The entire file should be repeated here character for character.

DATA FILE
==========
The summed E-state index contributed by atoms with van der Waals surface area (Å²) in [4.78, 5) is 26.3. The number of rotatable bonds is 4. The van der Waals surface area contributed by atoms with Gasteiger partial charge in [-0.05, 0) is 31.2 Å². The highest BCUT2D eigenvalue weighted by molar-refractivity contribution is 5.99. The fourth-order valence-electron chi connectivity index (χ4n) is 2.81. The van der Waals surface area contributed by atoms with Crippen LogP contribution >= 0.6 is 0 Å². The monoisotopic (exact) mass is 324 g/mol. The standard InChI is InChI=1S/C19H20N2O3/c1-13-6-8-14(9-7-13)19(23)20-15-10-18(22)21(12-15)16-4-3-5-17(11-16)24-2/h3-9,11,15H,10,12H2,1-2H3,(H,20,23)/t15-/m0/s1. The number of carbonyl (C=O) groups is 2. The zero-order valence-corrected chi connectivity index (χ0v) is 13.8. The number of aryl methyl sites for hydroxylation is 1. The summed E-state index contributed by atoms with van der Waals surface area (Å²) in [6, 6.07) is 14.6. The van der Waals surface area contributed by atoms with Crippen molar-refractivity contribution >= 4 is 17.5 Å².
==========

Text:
The summed E-state index contributed by atoms with van der Waals surface area (Å²) in [4.78, 5) is 26.3. The number of rotatable bonds is 4. The van der Waals surface area contributed by atoms with Gasteiger partial charge in [-0.05, 0) is 31.2 Å². The highest BCUT2D eigenvalue weighted by molar-refractivity contribution is 5.99. The fourth-order valence-electron chi connectivity index (χ4n) is 2.81. The van der Waals surface area contributed by atoms with Crippen LogP contribution >= 0.6 is 0 Å². The monoisotopic (exact) mass is 324 g/mol. The standard InChI is InChI=1S/C19H20N2O3/c1-13-6-8-14(9-7-13)19(23)20-15-10-18(22)21(12-15)16-4-3-5-17(11-16)24-2/h3-9,11,15H,10,12H2,1-2H3,(H,20,23)/t15-/m0/s1. The number of carbonyl (C=O) groups is 2. The zero-order valence-corrected chi connectivity index (χ0v) is 13.8. The number of aryl methyl sites for hydroxylation is 1. The summed E-state index contributed by atoms with van der Waals surface area (Å²) in [6, 6.07) is 14.6. The van der Waals surface area contributed by atoms with Crippen molar-refractivity contribution >= 4 is 17.5 Å².